A Country to Call Home: An anthology on the experiences of young refugees and asylum seekers

Author: Lucy Popescu

Publisher: Unbound Publishing

ISBN:

Category: Fiction

Page: 256

View: 952

From the editor of A Country of Refuge comes an anthology of new writing on one of the defining issues of our time. Focusing on the fate of refugee children and young adults, it is aimed at children and adult readers alike, and features work from Michael Morpurgo, Eoin Colfer, Kit de Waal and Simon Armitage among many others. There are tales of home, and missing it; poems about the dangerous journeys undertaken and life in the refugee camps; stories about prejudice, but also stories of children’s fortitude, their dreams and aspirations. A Country to Call Home implores us to build bridges, not walls. It is intended as a reminder of our shared humanity, seeking to challenge the negative narratives that so often cloud our view of these vulnerable young people, and prevent us giving them the empathy they deserve. The book will include newly commissioned stories, flash fiction, poetry and original artwork from some of our finest children’s writers: David Almond, Chris Riddell, Moniza Alvi, Sita Brahmachari, Peter Kalu, Judith Kerr, Patrice Lawrence, Anna Perera, the late Christine Pullein-Thompson, Bali Rai and S. F. Said.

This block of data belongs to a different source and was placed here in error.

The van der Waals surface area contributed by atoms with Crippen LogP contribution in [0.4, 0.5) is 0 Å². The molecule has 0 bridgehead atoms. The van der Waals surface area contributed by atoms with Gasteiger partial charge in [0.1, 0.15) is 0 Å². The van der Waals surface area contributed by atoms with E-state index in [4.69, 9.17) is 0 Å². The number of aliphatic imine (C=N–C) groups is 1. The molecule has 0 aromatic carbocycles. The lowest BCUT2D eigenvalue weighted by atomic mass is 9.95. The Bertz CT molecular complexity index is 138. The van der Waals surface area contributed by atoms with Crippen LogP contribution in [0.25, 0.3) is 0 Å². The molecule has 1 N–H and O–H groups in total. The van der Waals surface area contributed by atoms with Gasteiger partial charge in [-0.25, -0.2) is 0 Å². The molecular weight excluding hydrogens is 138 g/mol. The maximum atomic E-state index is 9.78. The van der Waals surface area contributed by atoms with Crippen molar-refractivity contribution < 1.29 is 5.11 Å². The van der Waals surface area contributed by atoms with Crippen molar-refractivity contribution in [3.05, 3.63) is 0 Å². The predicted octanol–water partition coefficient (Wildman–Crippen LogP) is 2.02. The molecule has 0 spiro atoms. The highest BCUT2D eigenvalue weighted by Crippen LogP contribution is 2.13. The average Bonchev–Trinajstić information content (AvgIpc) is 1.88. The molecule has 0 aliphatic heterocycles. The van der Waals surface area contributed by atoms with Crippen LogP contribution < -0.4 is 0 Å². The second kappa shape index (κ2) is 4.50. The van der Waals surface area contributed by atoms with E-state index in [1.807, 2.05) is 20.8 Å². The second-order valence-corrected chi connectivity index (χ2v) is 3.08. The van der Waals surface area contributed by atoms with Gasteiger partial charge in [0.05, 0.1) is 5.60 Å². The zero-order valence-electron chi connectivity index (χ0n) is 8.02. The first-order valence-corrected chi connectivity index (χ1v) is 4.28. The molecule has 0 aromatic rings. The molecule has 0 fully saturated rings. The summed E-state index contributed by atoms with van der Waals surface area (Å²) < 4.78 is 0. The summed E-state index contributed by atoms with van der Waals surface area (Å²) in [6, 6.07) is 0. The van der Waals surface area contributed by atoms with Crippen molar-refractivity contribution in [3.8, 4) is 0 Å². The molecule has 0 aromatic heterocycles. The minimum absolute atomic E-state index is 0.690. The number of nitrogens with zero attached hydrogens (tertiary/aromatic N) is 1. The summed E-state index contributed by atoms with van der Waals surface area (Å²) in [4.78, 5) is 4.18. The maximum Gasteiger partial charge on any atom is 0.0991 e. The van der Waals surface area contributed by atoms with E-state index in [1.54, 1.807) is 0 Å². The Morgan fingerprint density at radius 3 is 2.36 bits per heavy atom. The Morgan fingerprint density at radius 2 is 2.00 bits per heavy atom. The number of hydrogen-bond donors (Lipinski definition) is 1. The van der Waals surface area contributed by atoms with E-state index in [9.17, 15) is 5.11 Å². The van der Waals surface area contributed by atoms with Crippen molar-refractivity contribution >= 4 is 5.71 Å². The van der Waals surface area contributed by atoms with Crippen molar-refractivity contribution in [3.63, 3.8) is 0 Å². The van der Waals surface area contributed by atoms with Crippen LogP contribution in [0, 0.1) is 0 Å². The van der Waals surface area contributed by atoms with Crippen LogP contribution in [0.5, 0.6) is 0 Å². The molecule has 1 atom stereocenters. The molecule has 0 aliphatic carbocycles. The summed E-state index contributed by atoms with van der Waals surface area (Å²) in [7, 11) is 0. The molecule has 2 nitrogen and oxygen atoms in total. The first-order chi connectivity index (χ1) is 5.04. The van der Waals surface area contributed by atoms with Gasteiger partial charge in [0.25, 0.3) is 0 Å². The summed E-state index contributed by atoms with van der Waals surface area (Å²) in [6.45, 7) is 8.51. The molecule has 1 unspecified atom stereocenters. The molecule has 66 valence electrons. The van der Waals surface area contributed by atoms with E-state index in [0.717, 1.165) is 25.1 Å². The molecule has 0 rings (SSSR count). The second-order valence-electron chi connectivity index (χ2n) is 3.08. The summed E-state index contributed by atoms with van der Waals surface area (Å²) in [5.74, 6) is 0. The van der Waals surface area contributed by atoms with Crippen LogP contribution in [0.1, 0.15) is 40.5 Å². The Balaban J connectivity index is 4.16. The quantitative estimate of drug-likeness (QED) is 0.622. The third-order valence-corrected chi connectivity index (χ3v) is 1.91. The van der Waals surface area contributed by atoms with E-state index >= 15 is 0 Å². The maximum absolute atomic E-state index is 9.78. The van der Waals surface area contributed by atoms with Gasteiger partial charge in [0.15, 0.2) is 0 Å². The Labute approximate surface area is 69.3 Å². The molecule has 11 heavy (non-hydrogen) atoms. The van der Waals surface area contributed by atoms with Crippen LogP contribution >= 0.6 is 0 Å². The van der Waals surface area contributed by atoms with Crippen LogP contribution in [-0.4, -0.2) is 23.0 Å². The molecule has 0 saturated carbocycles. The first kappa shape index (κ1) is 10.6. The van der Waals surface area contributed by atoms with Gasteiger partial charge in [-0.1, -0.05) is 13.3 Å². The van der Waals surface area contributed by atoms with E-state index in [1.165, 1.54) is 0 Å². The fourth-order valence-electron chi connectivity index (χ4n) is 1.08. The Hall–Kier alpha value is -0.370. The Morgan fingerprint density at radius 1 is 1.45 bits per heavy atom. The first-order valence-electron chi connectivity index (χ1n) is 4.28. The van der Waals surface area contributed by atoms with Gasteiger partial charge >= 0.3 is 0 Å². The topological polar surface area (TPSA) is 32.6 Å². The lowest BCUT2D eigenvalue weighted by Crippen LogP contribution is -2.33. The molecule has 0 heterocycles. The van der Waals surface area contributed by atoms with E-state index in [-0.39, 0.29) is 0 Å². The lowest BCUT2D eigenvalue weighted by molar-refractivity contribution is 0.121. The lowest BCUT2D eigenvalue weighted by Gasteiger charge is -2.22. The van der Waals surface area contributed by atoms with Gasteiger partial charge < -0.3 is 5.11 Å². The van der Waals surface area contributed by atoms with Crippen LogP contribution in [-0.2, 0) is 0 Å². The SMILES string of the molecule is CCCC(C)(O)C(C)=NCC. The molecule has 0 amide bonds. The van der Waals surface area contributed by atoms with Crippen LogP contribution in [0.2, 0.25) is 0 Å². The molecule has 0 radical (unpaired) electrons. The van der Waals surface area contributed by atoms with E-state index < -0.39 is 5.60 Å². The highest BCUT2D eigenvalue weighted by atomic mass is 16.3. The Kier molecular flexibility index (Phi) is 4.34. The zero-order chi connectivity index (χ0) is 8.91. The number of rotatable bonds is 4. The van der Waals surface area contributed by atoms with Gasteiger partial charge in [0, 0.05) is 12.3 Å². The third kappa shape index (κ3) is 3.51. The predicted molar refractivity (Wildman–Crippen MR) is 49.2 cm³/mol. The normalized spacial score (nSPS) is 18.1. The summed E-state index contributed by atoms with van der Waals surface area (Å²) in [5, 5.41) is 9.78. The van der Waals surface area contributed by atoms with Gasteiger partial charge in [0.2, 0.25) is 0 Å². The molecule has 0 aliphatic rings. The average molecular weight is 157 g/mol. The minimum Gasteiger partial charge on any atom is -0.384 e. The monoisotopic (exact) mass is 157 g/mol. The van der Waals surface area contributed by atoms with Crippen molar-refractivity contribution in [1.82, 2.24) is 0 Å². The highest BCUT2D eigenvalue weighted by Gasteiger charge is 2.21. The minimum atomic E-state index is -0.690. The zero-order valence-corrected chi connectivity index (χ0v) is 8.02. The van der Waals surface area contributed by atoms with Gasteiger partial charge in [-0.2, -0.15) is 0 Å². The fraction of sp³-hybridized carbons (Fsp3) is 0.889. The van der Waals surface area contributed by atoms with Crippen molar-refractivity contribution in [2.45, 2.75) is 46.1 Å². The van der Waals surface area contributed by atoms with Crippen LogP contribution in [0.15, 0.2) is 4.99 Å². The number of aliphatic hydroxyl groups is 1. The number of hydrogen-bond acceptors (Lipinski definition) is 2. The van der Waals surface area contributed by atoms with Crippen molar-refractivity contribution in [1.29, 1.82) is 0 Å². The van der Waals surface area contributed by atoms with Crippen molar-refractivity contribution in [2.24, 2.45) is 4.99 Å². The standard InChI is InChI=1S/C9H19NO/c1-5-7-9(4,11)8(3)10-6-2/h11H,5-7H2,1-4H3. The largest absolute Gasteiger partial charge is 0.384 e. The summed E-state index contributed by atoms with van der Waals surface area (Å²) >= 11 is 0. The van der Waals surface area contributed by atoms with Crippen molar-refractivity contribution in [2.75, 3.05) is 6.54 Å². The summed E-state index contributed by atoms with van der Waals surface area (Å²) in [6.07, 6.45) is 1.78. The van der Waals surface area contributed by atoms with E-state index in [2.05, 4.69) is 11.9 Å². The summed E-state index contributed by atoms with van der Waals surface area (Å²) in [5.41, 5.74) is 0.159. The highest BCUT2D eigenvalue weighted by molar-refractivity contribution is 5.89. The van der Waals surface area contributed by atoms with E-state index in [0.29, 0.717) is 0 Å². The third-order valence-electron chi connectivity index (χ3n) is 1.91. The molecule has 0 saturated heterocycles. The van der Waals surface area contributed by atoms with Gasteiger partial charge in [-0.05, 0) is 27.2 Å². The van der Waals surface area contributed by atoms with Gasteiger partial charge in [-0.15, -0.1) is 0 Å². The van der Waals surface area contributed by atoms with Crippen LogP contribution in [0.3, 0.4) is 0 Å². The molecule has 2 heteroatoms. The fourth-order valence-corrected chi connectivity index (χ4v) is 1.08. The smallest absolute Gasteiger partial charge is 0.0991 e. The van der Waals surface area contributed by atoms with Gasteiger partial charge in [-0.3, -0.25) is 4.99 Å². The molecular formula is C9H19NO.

The One I Knew the Best of All (EasyRead Large Bold Edition)

Author: Frances Hodgson Burnett

Publisher: ReadHowYouWant.com

ISBN:

Category: Drama

Page: 312

View: 508

The One I Knew Best of All (1893) is a memoir written by Frances Hodgson Burnett. The author covers her childhood and girlhood, taking the reader into confidence and depicting the delightful situations and circumstances of her youth. She starts her memoir with the Christmas holidays.

The One I Knew the Best of All

A Memory of the Mind of a Child

Author: Frances Hodgson Burnett

Publisher: ReadHowYouWant.com

ISBN:

Category: Drama

Page:

View: 203

The One I Knew Best of All (1893) is a memoir written by Frances Hodgson Burnett. The author covers her childhood and girlhood, taking the reader into confidence and depicting the delightful situations and circumstances of her youth. She starts her memoir with the Christmas holidays.